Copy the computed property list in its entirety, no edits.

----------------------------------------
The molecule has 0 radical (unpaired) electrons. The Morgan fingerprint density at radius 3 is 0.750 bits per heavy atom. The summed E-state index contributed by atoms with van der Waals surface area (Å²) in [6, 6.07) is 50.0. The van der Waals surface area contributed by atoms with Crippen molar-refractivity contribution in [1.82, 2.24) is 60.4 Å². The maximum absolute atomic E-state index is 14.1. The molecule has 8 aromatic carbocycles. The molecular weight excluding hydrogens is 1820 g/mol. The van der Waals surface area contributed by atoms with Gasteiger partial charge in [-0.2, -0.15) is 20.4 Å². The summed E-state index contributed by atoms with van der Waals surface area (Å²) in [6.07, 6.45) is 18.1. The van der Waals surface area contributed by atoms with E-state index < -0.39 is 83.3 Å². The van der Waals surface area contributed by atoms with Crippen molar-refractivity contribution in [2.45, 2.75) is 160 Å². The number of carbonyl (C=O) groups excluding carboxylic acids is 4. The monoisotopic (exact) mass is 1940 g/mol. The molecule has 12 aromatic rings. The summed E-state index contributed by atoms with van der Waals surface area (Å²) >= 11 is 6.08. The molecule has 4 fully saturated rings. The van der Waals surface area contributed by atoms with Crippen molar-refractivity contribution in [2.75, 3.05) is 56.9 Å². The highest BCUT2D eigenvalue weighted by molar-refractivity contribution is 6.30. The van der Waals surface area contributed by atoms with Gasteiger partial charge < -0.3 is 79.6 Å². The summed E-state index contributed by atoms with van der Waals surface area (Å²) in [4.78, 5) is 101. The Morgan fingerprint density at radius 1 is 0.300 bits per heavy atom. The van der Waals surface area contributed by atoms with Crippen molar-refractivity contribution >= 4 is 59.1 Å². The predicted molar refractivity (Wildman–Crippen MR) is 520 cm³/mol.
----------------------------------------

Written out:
The molecule has 0 radical (unpaired) electrons. The Morgan fingerprint density at radius 3 is 0.750 bits per heavy atom. The summed E-state index contributed by atoms with van der Waals surface area (Å²) in [6, 6.07) is 50.0. The van der Waals surface area contributed by atoms with Crippen molar-refractivity contribution in [1.82, 2.24) is 60.4 Å². The maximum absolute atomic E-state index is 14.1. The molecule has 8 aromatic carbocycles. The molecular weight excluding hydrogens is 1820 g/mol. The van der Waals surface area contributed by atoms with Gasteiger partial charge in [-0.2, -0.15) is 20.4 Å². The summed E-state index contributed by atoms with van der Waals surface area (Å²) in [6.07, 6.45) is 18.1. The van der Waals surface area contributed by atoms with E-state index < -0.39 is 83.3 Å². The van der Waals surface area contributed by atoms with Crippen molar-refractivity contribution in [2.45, 2.75) is 160 Å². The number of carbonyl (C=O) groups excluding carboxylic acids is 4. The monoisotopic (exact) mass is 1940 g/mol. The molecule has 12 aromatic rings. The summed E-state index contributed by atoms with van der Waals surface area (Å²) >= 11 is 6.08. The molecule has 4 fully saturated rings. The van der Waals surface area contributed by atoms with Crippen molar-refractivity contribution in [2.75, 3.05) is 56.9 Å². The highest BCUT2D eigenvalue weighted by molar-refractivity contribution is 6.30. The van der Waals surface area contributed by atoms with Gasteiger partial charge < -0.3 is 79.6 Å². The summed E-state index contributed by atoms with van der Waals surface area (Å²) in [4.78, 5) is 101. The Morgan fingerprint density at radius 1 is 0.300 bits per heavy atom. The van der Waals surface area contributed by atoms with Crippen molar-refractivity contribution >= 4 is 59.1 Å². The predicted molar refractivity (Wildman–Crippen MR) is 520 cm³/mol.